longer free to question the juvenile about his conduct unless the juvenile waives his rights. Although adherence to the rules of evidence is somewhat less rigorous in juvenile proceedings, in many regards they became similar to criminal trials in the post-Gault era. The extension of procedural rights to juveniles in delinquency hearings proceeded with little attention to the question of whether juveniles were competent to exercise their rights. This may be due to an implicit assumption that the level of competence required for a juvenile to function as a defendant in a delinquency proceeding is less demanding than that required of an adult facing prosecution (Scott and Grisso, 2005). But adjudicative competence became a key issue in the 1990s as more youth were tried in criminal court.

These due process reforms made sense, of course, only if rehabilitation were not the sole aim of the hearings. But the due process reforms did not constitute an explicit rejection of the juvenile system or even of rehabilitation as one of its goals.10 During the dispositional stage of the delinquency proceeding, courts are expected to exercise discretion and to respond to the individual needs of offenders. Although the due process reformers challenged the rosy characterization of young offenders as innocent children, they supported the proposition that juveniles were different from adults and should receive different treatment in the justice system (Zimring, 1978; Shepherd, 1996). In the 1970s and 1980s, most juveniles continued to be dealt with in a separate system in which dispositions continued to have a rehabilitative focus.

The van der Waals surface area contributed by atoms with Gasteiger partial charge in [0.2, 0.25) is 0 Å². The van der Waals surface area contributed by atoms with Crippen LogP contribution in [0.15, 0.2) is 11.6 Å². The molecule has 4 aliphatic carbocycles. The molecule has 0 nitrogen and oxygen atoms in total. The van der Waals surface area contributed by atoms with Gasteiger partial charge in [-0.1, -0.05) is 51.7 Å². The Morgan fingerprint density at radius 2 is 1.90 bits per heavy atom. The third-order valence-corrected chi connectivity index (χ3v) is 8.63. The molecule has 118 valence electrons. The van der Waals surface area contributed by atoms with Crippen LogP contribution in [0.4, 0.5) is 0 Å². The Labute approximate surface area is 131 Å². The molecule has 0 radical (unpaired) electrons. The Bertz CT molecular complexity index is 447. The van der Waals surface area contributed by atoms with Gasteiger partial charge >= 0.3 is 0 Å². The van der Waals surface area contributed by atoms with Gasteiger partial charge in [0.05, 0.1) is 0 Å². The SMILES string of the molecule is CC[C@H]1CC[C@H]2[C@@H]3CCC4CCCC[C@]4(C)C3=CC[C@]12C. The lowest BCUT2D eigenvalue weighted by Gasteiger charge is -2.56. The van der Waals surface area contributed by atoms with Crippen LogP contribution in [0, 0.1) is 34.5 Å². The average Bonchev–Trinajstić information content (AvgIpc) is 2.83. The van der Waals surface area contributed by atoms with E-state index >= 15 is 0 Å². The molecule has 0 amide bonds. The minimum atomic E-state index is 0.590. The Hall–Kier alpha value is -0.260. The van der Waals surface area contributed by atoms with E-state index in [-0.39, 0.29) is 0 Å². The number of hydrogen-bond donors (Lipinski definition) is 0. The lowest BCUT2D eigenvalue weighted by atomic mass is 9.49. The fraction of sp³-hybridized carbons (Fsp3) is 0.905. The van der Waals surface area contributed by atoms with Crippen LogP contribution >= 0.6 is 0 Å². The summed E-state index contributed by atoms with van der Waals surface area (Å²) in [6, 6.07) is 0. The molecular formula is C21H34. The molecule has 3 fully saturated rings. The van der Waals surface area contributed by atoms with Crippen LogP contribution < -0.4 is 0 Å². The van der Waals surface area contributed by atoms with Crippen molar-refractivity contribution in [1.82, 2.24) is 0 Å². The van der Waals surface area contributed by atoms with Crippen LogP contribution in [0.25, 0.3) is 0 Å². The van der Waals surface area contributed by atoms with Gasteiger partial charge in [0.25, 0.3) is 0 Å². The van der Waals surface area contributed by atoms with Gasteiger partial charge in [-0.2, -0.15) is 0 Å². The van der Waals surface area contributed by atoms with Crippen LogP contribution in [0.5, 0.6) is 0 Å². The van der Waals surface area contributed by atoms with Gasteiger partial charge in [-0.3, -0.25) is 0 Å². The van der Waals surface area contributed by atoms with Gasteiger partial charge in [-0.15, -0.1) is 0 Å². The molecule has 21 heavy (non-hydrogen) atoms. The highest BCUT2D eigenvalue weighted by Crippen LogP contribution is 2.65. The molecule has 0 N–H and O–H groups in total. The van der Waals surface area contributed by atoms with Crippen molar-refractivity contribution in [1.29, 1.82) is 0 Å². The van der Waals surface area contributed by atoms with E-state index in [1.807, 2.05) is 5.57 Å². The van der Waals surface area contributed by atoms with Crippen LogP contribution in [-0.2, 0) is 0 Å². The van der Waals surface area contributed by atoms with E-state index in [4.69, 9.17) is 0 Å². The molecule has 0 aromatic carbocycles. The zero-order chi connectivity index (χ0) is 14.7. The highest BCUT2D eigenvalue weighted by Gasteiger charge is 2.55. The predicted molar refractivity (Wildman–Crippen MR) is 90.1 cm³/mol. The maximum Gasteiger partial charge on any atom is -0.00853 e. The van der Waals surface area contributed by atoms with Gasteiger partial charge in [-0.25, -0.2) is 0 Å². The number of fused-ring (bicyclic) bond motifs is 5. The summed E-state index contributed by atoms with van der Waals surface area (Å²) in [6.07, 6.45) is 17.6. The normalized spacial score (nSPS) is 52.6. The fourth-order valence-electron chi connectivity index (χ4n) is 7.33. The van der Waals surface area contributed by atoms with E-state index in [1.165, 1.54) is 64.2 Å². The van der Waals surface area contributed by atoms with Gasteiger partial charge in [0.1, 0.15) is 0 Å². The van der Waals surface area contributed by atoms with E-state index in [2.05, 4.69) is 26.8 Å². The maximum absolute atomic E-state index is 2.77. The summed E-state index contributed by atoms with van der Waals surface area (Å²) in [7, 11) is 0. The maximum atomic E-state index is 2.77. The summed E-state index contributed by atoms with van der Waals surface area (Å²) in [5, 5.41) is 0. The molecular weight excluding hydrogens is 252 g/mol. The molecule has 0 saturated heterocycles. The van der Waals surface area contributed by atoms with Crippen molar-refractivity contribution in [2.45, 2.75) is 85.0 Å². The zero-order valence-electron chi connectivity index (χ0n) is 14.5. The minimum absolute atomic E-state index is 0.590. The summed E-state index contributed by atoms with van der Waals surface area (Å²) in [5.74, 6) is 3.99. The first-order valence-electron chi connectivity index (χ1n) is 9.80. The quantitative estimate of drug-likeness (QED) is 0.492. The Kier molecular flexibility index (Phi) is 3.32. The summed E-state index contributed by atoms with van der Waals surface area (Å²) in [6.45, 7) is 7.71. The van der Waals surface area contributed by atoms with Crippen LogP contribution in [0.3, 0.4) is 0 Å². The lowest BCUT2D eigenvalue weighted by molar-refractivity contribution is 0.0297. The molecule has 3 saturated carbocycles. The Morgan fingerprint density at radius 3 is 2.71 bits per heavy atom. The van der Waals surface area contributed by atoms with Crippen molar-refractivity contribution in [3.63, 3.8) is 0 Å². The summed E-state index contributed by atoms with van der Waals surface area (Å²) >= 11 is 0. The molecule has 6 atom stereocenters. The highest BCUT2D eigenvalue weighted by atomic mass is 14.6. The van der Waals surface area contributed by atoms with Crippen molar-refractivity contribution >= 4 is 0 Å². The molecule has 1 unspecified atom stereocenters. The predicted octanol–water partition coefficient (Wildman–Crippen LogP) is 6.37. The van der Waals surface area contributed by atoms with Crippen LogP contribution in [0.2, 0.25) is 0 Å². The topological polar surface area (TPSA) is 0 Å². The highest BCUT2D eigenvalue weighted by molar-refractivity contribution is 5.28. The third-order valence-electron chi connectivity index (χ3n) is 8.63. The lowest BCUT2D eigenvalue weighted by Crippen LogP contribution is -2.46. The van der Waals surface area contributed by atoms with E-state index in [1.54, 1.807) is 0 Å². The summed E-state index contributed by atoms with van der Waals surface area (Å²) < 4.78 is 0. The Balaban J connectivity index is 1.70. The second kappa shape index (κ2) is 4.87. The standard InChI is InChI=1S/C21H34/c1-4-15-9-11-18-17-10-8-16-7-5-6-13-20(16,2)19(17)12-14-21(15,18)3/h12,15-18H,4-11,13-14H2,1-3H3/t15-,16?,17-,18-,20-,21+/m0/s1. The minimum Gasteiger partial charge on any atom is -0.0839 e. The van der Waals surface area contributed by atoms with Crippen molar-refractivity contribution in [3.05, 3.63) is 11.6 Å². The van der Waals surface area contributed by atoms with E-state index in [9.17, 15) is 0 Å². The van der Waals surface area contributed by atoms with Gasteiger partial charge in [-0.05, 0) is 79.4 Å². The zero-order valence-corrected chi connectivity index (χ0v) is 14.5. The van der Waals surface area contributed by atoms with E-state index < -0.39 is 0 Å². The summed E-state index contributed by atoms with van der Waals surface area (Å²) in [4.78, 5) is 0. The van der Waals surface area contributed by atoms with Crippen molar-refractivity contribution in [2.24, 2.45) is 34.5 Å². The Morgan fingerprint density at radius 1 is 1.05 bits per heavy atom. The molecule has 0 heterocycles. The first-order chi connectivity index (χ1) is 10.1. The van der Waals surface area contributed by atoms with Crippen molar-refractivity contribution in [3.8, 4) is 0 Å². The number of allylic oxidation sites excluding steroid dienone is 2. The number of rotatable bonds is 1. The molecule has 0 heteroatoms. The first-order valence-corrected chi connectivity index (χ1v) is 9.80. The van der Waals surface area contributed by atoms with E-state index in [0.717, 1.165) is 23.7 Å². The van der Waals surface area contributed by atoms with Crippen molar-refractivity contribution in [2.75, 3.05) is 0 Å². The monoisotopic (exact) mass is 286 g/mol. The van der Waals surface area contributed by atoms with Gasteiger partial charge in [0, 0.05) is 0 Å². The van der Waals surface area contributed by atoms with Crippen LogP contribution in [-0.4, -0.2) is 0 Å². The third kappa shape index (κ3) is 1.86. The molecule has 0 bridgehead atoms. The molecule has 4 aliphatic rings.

Nonetheless, the due process revolution created a conceptual vacuum, by destabilizing the rehabilitative model that had provided a coherent rationale for a juvenile justice system and borrowing adversarial procedures and sanctions from the adult criminal justice system. In the 1970s and 1980s, a few law reform groups responded by offering a new model of juvenile justice—one that emphasized accountability and public protection but retained a commitment to lenience and a concern for the needs of young offenders (Zimring, 1978, 1998; Shepherd, 1996). The Juvenile Justice Standards, an ambitious law reform project, sponsored by the Institute for Judicial Administration and the American Bar Association, emphasized the importance of expansive procedural protections for youth in delinquency proceedings and challenged the tradition of discretionary dispositions. The standards envisioned proportionate but lenient sanctions, which for most youth could be undertaken in their communities (Singer, 1980). But before this new approach could become established, youth advocates lost control of the law reform process. A third wave of reform took hold that explicitly rejected the goal of rehabilitation, along with the assumption that young offenders were different from adults in ways that were important to justice


10 McKeiver v. Pennsylvania, 403 U.S. 528 (1971).

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